Hopefully you won’t need to make your case, but it helps to have your documentation in order if you do.

    Like

  3. Just Go says:

    Who would want to stay at a school where you are not wanted? Fulfilling your contract could never be miscontrued, so leave the personality trait out of it, and happily move on. You have everything to gain by moving on, rather than staying at a school where they do not want to renew your contract. Just go and have another adventure somewhere else! GO!!

    Like

  4. Anonymous says:

    You know what? I act like noone is going to ever renew my contract therefore, I plan on moving on after 2 yrs unless I hear otherwisw; that way you’re never disappointed or taken by surprise. Maybe this happened because a new hire has a spouse that can do your job or for some other screw-up on their part. Just make sure that your rep checks to see that your references are decent. Don’t forget that there are schools who have yet posted openings and that some people will cancel signed contracts causing a scramble for teachers in May and June. Also a school”s enrollment can change and if the numbers go up they hire more staff. Whatever you do don’t take it personally and don’t even bring it up during interviews.

    Like

  5. Wesley Thomas says:

    The majority of international schools, in my experience, are poorly run, ‘dodgy’ operations that in many cases fall into the ‘scam’ category. Many administrators are poorly trained and inexperienced. There are notable exceptions of course. I once had the choice of being ‘let go’ after one year of a two year contract, despite excellent performance evaluations, teacher/parent relations/etc. Why? The director was having an affair with a female colleague who threatened to blow it up publicly if she didn’t get the position she wanted….mine. Curiously I received a great letter of rec., shipping, ticket home..all the end of contract perks. I also received the second year salary…AFTER taking the school to labor court and hassling for four years. You fulfilled your two year contract…that’s what matters. Get another position first…THEN spread the word about these SOB’s.

    Like

  6. Anonymous says:

    In my situation in a previous year I covered extra lessons to make up for another teacher who had to be taken off this advanced job. The principle offered me extra money to help out. This money did not arrive after repeated discussions. The next year they did not offer another contract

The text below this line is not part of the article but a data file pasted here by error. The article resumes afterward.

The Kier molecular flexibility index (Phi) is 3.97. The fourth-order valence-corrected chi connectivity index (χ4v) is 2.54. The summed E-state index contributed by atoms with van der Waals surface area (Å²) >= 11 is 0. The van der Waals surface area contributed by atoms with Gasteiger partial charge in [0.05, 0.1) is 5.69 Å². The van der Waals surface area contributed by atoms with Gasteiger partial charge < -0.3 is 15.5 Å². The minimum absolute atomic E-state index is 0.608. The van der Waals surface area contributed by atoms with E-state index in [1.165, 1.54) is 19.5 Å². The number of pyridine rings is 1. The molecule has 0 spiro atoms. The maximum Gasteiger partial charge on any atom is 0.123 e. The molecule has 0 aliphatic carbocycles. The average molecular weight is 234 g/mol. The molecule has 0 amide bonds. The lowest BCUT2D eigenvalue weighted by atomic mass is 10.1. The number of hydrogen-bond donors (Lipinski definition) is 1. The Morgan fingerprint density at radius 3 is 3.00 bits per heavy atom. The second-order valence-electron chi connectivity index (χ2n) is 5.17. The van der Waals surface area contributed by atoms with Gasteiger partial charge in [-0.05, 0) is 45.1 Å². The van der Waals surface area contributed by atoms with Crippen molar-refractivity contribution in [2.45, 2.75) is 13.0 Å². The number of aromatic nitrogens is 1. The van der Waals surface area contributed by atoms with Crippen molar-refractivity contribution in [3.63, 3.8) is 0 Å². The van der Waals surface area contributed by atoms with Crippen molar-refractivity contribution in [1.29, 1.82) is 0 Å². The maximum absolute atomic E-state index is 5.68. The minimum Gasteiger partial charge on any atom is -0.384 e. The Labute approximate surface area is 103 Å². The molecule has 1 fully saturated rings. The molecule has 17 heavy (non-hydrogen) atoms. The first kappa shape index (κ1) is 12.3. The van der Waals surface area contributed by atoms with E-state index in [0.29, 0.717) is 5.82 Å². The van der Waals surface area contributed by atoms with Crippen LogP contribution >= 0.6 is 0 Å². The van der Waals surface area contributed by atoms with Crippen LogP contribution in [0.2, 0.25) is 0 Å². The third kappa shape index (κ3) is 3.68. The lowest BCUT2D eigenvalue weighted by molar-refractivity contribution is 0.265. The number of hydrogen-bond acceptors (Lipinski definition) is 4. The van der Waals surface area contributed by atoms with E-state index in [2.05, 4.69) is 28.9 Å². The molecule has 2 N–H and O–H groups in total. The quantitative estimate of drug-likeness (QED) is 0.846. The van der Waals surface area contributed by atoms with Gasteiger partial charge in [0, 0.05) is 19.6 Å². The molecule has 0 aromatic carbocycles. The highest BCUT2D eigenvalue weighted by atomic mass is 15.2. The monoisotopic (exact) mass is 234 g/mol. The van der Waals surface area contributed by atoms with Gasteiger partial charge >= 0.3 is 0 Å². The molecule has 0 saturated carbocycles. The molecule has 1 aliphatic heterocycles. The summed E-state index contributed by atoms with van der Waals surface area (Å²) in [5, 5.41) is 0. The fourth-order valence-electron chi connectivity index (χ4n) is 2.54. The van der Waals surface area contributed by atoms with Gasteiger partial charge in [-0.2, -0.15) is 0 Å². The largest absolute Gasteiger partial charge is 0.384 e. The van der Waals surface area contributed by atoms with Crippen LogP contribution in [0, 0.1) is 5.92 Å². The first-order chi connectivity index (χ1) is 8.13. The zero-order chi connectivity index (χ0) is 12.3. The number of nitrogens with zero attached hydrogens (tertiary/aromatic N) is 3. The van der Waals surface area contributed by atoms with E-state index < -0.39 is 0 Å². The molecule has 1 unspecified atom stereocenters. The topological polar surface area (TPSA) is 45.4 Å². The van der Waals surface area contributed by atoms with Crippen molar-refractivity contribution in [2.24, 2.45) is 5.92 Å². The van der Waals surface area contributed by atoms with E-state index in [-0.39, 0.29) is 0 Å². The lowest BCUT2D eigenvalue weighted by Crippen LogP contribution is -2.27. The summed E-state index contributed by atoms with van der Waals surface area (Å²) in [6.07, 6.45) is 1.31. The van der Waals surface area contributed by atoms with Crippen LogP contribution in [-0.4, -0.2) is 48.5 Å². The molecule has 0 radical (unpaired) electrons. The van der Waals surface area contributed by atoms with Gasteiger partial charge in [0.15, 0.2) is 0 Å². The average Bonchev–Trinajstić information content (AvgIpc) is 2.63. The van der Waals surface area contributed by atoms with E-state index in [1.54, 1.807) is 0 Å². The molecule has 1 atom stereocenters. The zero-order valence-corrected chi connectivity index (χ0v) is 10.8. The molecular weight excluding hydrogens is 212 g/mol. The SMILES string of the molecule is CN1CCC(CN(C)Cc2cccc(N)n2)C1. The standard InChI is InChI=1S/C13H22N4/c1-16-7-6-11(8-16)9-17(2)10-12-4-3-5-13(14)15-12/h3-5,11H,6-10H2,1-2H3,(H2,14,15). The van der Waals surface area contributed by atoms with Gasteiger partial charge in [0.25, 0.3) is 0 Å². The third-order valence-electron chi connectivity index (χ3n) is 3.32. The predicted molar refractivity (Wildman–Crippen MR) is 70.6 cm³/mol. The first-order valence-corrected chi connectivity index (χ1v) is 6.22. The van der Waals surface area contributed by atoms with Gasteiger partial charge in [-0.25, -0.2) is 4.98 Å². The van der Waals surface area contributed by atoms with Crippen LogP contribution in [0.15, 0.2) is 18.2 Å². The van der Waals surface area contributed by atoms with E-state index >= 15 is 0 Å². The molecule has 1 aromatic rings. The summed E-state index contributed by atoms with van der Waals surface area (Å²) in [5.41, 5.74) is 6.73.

Like

  7. Trying to get a job says:

    Yes, just move on. Despite getting on well with my colleagues and students and being complimented on various initiatives I am in the same position.
    My overall boss who never leaves the office and is out of touch with reality has made the decision.

    Like

  8. Dave says:

    Don’t worry about it. I did five international schools in ten years by choice. If I wanted to stay in one school I would have stayed in Canada and taught in one school. The main reason for me to teach overseas was to see the world and get as much variety as possible. I am now on a permanent contract in a government school. I never for a moment regretted “surfing schools from one country to another”. It was great! Enjoy yourself while you can.

    Like

    • tck4life says:

      well said. At one point my husband and I did 5 schools in 5 years…some were one year contracts, others were evacuations and/or other extenuating circumstances…(all were pre-kids) and other than some creative narratives to frame our choices when speaking to potential employers, we have always worked since. You only live once. If it is not a great situation, be happy that you are able to fulfill your contract and MOVE on. There will come a time where that becomes more difficult, but if you see the challenges as opportunities for growth and empowerment, you can learn to choose your own way. You will never get any real control in life, anyway, so when you are given the option to choose, do it.

      Like

  9. Jie Fei says:

    The same thing has happened to me. If you happen to be a caring teacher in a “for profit” school, you are very subject to this situation. In fact I am going through it now. One only has to read the reviews of this website to see that many Int schools are pathetic. Many hire incompetent, inexperienced admin with little or no education background. The school where I am not teaching constantly calls “students”….”customers.” They do not seem to realize that there is a huge difference between the two. I wish I could give you advice that could help. It is a tough time to be a teacher in the world.

    Like

  10. Anonymous says: